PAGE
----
Tell someone their services are no longer needed:
“Think of this as your a get-out-of-jail-free card.”
“Some day soon you may want to use me as a reference.”
“These are the days I hate being a boss, but I won’t be your boss much longer.”
“We’ll both be happier when you’re free to pursue your other interests.”
“Don’t think of this as a closed door; look at it as an open window.”
“This comes from both the top and the bottom. The middle had no opinion.”
From the chapter I Quit
Tell everyone you will no longer be offering your services:
“The bad news is that I’m leaving; the good news is that I’m giving you twelve months’ notice.”
“I look forward to training my replacement.”
“I’ve learned so much from you that it’s time to start my own business.”
“Though this job has been financially and emotionally rewarding, I can no longer deny my dreams.”
“I’m disavowing capitalism.”
“I’ve accepted a position that doesn’t require me to wear a uniform.”
“It’s my goal to have a dozen careers by the time I’m fifty.”
“I’m losing my identity in your corporate image.”
“You don’t recycle.”
“I’m just a number to you.”
“This job isn’t exactly the goldmine you promised.”
From the chapter Letting Go of the Help
Tell a provider that their services are no longer needed:
“I can analyze my own dreams.”
“I always leave feeling worse than when I came in.”
“Your couch is lumpy.”
“You don’t validate for parking.”
“It appears you skipped the bedside manner class in medical school.”
“I found a second opinion I liked better.”
“I found a dentist who lets me watch DVDs during treatment.”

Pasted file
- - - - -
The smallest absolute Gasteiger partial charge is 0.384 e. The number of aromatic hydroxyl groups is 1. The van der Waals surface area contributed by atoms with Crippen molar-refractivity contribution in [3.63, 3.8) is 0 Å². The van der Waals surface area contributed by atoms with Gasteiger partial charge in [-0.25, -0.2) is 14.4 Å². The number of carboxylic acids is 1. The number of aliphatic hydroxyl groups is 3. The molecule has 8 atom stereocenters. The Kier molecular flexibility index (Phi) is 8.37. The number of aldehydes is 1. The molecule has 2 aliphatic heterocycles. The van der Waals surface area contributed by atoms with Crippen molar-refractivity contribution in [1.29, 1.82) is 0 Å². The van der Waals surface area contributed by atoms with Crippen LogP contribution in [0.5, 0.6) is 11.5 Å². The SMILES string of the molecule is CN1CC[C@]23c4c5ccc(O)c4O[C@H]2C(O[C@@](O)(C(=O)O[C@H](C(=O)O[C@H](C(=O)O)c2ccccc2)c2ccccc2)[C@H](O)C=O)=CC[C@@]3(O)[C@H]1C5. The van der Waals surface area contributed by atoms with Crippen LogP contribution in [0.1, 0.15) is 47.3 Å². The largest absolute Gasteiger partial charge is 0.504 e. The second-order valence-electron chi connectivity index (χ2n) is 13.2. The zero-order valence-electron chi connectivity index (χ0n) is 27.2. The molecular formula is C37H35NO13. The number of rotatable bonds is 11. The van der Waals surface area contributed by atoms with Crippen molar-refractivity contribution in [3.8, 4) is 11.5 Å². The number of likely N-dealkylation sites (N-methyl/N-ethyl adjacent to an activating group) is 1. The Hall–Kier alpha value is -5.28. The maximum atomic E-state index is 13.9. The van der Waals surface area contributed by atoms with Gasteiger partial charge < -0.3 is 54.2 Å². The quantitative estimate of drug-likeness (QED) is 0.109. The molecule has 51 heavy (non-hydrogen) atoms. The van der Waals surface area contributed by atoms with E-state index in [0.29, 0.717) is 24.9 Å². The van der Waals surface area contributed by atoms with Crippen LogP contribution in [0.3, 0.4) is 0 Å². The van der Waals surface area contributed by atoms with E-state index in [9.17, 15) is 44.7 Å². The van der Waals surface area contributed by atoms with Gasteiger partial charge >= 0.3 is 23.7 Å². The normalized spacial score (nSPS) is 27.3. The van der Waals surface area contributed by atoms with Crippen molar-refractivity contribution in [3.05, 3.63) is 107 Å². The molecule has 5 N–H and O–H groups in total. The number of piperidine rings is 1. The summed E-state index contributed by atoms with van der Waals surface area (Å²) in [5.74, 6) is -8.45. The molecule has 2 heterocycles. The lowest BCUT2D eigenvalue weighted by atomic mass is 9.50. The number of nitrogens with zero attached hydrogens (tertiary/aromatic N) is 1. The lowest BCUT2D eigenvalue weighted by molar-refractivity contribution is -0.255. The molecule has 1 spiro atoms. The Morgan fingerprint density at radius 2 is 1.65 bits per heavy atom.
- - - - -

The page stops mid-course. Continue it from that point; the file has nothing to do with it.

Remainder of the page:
From the chapter Romance is Dead
Tell someone you’re moving on or don’t even want to begin:
“I’d only be going out with you to make my ex jealous.”
“You’re geographically or otherwise undesirable.”
“No need to go any further–I googled you.”
“Dogs are great judges of character and mine doesn’t like you.”
“I’m really busy for the next few years.”
“What could possibly have made you think I would go out with you?”
“It’s funny–I don’t even want to be friends.”
“I need to discover who I am without you.”
“You’re way out of my league.”
“I woke up beside you and knew it was wrong.”
“Now that I’m not medicated, I realize that I don’t need you anymore.”
“I’ll never convert for you.”
“I’m having some sort of allergic reaction.”
Get more goodies here.
I’ve also added a new link to the Net Gems section. It’s a web site called Intuitor Insultingly Stupid Movie Physics to devoted to the discussion of how science is affected by films that demand viewers suspend disbelief. You’ll learn more than just “real” science. Here’s a bit on cigarettes.
It took much longer than I thought, but I finally finished reading Timothy Gay’s book The Physics of Football.